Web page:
|My parents and I a few years ago.|
When G-d assigned roles to newborns one 1995, he decided to bless me. A blessing that consisted of my entering the world through the vag of a strong, saintly woman and with half the genetic data of a strong, intelligent man.
I was blessed with my parents.
However; I do not feel this way all the time. It might be the usual fluorescent adolescent blues, but I tend to feel special in my particular shade of blue.
For example: My parents are both MDs, internationally recognized as outstanding in their fields. (I'm currently obsessed with Grey's Anatomy so this sounds fairly more exciting than it usually does to me.)
And yet I think I want to major in Literature, perhaps minoring in Anthropology. In fact, I'm pretty sure -even if Grey's Anatomy has me lightly second-thinking it all.
I'm having a hard time pinpointing the problem, but here it goes, straight out of the fingers currently roving a patient keyboard:
My parents are very different from what I am. Maybe, in 20 or 30 year's time, I will discover that this is not as true as I thought it to be. However, right now, it feels like while they are both genius, outstanding doctors, I'm a weird child who likes to fingerpaint on the walls of her bedroom. They are decided right-wing and I'm an avowed feminist who likes to read Eric Hobsbawm. I don't believe in modesty or at shying away from showcasing your body, and I generally dress in at least four different colours at the same time.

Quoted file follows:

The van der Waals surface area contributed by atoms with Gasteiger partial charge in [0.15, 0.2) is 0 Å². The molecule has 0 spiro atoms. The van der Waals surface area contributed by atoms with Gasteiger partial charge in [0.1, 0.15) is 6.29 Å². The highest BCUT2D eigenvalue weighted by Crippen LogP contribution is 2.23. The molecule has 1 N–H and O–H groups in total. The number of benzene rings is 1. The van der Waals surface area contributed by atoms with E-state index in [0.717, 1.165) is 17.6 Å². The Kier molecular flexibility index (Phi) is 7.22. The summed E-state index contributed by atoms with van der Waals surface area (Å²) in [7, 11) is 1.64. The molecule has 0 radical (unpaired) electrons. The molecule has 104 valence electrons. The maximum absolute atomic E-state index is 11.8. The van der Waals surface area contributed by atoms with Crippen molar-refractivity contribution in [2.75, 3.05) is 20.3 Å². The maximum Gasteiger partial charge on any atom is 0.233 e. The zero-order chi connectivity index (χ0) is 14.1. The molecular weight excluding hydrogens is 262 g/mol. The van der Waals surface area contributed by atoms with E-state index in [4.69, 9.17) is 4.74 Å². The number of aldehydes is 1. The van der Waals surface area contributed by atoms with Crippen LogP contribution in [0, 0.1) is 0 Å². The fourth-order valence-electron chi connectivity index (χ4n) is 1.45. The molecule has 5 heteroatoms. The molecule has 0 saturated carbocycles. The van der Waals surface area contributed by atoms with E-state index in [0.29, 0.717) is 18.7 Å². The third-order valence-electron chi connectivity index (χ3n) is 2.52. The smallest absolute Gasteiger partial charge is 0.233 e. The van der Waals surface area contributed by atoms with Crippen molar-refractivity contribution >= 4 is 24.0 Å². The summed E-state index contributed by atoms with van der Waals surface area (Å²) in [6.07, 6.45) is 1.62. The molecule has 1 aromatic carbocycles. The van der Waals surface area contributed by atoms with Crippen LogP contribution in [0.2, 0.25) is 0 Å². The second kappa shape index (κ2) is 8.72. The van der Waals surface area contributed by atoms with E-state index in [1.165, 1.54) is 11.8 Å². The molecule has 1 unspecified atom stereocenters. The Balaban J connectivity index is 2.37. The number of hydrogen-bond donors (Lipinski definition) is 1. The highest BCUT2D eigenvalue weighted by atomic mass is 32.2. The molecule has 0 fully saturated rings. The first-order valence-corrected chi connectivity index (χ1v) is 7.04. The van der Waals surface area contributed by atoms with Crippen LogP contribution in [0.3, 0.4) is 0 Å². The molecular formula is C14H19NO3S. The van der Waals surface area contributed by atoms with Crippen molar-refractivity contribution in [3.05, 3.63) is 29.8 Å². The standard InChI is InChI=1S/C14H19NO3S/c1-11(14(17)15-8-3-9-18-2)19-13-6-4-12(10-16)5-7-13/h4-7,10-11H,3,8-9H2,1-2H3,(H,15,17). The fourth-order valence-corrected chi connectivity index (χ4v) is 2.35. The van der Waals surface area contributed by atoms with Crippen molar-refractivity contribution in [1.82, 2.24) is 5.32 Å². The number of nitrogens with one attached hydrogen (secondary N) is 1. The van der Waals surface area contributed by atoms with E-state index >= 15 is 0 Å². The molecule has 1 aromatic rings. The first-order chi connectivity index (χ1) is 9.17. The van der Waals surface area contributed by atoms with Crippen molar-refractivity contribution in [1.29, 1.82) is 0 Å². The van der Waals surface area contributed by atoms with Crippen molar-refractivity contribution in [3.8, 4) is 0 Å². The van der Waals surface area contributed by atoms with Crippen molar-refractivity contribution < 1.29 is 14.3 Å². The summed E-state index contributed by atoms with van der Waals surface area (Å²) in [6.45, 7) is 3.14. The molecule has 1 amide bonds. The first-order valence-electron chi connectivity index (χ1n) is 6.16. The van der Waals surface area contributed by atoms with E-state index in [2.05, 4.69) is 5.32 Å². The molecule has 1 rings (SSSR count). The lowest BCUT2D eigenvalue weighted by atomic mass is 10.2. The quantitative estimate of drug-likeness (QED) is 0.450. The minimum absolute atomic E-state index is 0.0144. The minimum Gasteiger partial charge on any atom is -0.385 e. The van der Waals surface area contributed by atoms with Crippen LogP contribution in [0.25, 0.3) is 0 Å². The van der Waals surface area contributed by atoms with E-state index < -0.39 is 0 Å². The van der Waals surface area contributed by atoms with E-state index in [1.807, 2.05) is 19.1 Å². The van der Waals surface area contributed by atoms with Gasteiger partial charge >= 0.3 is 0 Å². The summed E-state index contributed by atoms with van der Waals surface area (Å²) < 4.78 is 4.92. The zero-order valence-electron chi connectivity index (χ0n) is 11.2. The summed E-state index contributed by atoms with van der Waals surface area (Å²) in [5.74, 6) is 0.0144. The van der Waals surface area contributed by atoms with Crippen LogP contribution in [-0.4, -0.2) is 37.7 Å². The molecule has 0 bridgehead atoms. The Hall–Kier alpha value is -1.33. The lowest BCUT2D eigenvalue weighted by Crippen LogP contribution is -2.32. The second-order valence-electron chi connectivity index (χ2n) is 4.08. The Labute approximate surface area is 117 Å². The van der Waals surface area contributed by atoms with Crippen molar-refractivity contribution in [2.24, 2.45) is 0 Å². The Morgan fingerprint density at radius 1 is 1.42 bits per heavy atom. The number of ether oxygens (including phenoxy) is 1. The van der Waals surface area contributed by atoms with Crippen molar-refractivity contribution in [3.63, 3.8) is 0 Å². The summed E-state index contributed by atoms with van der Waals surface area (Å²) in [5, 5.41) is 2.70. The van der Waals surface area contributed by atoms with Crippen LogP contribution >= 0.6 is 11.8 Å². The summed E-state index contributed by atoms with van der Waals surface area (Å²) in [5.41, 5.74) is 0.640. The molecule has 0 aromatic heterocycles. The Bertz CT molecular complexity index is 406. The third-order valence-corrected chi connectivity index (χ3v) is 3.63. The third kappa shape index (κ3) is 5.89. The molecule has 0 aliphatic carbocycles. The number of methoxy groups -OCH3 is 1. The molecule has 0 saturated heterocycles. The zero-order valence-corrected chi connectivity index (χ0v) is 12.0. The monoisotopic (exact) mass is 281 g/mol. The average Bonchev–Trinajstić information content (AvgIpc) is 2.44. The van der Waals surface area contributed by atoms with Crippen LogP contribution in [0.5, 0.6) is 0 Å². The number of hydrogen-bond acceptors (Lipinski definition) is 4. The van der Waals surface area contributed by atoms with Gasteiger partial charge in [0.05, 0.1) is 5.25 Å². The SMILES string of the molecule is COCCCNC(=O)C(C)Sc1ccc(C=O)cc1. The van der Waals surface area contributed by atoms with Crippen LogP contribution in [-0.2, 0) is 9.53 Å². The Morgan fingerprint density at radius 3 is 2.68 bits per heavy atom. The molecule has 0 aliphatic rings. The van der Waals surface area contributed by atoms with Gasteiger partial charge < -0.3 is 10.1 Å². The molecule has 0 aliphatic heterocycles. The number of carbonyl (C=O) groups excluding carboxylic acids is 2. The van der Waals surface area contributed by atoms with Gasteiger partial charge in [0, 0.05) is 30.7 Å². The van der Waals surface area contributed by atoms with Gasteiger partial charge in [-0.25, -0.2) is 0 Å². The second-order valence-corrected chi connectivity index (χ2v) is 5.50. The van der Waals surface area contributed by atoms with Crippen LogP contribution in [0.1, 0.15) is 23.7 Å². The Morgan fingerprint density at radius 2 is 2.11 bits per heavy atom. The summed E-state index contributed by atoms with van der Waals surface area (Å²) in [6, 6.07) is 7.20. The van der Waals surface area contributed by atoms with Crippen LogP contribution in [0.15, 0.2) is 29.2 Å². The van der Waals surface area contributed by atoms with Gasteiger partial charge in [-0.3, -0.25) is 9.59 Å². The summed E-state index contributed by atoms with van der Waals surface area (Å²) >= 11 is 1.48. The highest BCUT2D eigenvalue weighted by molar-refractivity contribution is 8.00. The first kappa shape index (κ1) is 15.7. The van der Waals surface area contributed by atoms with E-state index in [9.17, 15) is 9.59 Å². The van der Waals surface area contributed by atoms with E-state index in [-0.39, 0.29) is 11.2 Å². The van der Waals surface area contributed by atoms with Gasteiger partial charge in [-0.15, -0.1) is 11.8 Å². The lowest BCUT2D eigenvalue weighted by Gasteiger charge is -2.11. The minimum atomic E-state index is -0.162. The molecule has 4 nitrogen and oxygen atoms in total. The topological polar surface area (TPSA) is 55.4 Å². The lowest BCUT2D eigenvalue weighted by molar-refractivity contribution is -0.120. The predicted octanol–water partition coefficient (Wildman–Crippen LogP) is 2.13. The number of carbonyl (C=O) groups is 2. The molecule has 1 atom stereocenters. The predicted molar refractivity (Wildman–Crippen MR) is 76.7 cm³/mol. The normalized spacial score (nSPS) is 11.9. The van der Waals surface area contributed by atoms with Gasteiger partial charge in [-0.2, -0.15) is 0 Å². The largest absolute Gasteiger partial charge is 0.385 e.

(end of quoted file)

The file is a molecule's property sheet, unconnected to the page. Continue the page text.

And I want to study Literature. You know, that's the major that gets tons of bullying on Tumblr and Twitter.
It's hard for me, because at times I feel that my parents slow down my race. For example, they don't know that I write a blog. Therefore, in the VERY HYPOTHETICAL case that I had the talent of Tavi Gevinson, would I be able to do all that she has done? Without their support?
Thankfully, it's been over a year since I gave up on trying to get their approval. Like most good first-borns, I seriously didn't want them to think ill of me. Now I'm more aware that a parent's love doesn't work like that, however, the dregs of this type of thought process remain.
I'm 18. I've mentioned on this blog how I feel the pressure of time against me.
Because I want to write! And live off my writing! Write something great! Yet SE Hinton wrote The Outsiders at 16, Pablo Neruda wrote his most famous poem when he was my age, Tavi was famous by the age of 14, and just look at that Lorde! Am I running out of time?
So should I be resentful of my parents for dragging me down? Because I do not dare to be the full-fledged bohème and artist that I could be for fear of hurting their more conservative spirits?
Answer: No. Because I was blessed with them.
One step at a time, and I'm sure I'll get wherever I want to. I trust that if I work hard and am essentially a good person, I will get where I want to. About the rest; my parents will have to understand me, and I will have to understand them.
PS. For another great article on a similar topic from one more knowing than I am, please check out: